Recent attempts to muster renewed commitments have also failed. The International Energy Agency has stated that no new fossil-fuel projects should be financed in order to prevent global temperatures from reaching 1.5 degrees Celsius higher than pre-industrial levels. To that end, the 2021 UN Climate Change Conference (COP26) established the Glasgow Financial Alliance for Net Zero (GFANZ), which convinced 450 organizations with more than US$130 trillion in assets to pledge to achieve net zero by 2050. Despite this agreement, Reclaim Finance says that 56 of the largest banks in the net-zero banking alliance grouping still contributed “at least US$269 billion” to 102 fossil-fuel companies as of August 2022, and 58 of the largest banks in the net-zero asset managers grouping still hold US$847 billion in assets in more than 200 fossil-fuel companies, as of September 2022. Financially bound to fossil fuels, banks pose a significant obstacle to the successful implementation of climate crisis initiatives.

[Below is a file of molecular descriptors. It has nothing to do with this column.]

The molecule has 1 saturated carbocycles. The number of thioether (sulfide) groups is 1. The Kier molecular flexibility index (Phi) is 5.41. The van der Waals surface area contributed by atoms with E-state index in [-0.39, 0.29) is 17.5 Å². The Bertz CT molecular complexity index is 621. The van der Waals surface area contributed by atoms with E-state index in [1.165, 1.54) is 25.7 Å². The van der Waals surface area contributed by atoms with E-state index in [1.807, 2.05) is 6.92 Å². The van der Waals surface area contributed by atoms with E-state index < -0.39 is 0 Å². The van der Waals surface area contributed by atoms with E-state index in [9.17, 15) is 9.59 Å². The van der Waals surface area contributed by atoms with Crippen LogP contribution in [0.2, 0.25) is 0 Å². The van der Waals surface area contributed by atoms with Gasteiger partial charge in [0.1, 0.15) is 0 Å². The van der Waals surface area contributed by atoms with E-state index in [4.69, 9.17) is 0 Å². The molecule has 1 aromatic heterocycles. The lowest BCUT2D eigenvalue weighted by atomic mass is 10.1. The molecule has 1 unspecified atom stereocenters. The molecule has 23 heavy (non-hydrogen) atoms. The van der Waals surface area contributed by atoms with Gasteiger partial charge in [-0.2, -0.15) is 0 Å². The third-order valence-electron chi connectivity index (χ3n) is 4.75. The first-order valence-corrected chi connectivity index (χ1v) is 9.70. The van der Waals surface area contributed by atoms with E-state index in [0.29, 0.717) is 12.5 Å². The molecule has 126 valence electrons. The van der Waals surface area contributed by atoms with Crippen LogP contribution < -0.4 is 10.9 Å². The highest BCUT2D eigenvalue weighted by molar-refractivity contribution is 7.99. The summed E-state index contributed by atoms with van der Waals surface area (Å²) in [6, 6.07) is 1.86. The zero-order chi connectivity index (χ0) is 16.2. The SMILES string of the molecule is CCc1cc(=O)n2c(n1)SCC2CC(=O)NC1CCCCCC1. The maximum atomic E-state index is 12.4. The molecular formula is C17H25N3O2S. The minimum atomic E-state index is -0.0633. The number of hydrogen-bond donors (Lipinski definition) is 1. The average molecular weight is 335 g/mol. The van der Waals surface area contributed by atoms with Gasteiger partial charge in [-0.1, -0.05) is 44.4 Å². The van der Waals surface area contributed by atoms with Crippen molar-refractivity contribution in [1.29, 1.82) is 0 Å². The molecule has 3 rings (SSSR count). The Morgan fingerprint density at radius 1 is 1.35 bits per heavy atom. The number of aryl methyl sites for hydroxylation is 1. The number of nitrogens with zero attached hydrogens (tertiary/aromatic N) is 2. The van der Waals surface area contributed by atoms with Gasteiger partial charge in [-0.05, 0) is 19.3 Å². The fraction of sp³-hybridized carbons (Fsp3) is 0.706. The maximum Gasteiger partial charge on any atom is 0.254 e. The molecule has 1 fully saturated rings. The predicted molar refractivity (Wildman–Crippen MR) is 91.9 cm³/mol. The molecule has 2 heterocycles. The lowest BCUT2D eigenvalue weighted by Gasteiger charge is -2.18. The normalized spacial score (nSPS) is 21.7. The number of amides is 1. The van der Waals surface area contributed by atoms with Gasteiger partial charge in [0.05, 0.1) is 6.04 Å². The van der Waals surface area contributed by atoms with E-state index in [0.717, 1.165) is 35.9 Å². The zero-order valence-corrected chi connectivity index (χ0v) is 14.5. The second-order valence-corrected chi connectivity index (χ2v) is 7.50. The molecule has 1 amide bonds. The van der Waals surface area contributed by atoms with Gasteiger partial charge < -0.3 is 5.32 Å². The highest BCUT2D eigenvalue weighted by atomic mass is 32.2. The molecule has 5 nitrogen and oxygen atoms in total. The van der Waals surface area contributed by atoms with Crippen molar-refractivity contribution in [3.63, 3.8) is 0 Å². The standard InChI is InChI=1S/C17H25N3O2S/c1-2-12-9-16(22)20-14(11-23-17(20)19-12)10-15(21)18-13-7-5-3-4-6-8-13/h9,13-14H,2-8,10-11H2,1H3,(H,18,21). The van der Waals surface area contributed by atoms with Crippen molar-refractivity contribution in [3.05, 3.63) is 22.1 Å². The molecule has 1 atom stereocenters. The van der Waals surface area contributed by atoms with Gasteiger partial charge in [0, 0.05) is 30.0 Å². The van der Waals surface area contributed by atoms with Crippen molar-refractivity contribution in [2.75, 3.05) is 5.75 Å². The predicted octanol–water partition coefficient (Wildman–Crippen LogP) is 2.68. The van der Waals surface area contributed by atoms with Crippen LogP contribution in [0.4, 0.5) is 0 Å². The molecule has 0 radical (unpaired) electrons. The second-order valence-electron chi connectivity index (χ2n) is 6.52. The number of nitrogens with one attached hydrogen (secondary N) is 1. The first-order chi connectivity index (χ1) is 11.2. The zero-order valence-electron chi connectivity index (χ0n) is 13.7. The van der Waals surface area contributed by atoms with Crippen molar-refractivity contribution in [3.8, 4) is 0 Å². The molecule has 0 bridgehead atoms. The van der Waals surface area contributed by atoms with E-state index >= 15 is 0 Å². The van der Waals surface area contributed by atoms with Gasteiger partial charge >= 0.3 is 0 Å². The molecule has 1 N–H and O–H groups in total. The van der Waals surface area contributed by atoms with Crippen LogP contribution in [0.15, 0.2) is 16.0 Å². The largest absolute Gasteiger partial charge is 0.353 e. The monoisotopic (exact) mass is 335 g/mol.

Politics before the Environment
The concept of divesting from fossil fuels has become highly politicized and increasingly disconnected from its basis in environmentalism. The current conversation about the geopolitical harms of fossil-fuel dependence largely fails to expand beyond the context of the Russia-Ukraine War. Greenwashing has become a sort of virtue signaling with implications for countries’ global reputations. When an EU member state continues to consume Russian gas while publicly supporting Ukraine, the European Union’s internal unity and public confidence in the EU economy suffer.